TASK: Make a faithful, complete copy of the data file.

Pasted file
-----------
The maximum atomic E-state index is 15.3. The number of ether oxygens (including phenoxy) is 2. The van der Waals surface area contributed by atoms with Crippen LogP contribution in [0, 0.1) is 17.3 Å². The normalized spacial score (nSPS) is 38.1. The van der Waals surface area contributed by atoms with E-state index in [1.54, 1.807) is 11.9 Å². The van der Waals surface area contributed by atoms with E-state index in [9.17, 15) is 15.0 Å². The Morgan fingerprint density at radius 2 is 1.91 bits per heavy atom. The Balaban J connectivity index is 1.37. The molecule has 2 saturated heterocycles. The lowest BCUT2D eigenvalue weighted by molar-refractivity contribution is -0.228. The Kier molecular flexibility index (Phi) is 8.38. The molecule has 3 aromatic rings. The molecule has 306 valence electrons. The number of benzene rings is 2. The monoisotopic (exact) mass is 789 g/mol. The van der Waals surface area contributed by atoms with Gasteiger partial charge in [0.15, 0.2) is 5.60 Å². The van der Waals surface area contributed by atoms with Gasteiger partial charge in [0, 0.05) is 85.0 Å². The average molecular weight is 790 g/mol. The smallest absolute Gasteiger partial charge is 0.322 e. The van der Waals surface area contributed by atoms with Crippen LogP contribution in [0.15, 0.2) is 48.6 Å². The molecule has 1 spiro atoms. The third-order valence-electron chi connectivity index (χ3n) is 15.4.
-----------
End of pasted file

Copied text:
The maximum atomic E-state index is 15.3. The number of ether oxygens (including phenoxy) is 2. The van der Waals surface area contributed by atoms with Crippen LogP contribution in [0, 0.1) is 17.3 Å². The normalized spacial score (nSPS) is 38.1. The van der Waals surface area contributed by atoms with E-state index in [1.54, 1.807) is 11.9 Å². The van der Waals surface area contributed by atoms with E-state index in [9.17, 15) is 15.0 Å². The Morgan fingerprint density at radius 2 is 1.91 bits per heavy atom. The Balaban J connectivity index is 1.37. The molecule has 2 saturated heterocycles. The lowest BCUT2D eigenvalue weighted by molar-refractivity contribution is -0.228. The Kier molecular flexibility index (Phi) is 8.38. The molecule has 3 aromatic rings. The molecule has 306 valence electrons. The number of benzene rings is 2. The monoisotopic (exact) mass is 789 g/mol. The van der Waals surface area contributed by atoms with Gasteiger partial charge in [0.15, 0.2) is 5.60 Å². The van der Waals surface area contributed by atoms with Gasteiger partial charge in [0, 0.05) is 85.0 Å². The average molecular weight is 790 g/mol. The smallest absolute Gasteiger partial charge is 0.322 e. The van der Waals surface area contributed by atoms with Crippen LogP contribution in [0.15, 0.2) is 48.6 Å². The molecule has 1 spiro atoms. The third-order valence-electron chi connectivity index (χ3n) is 15.4.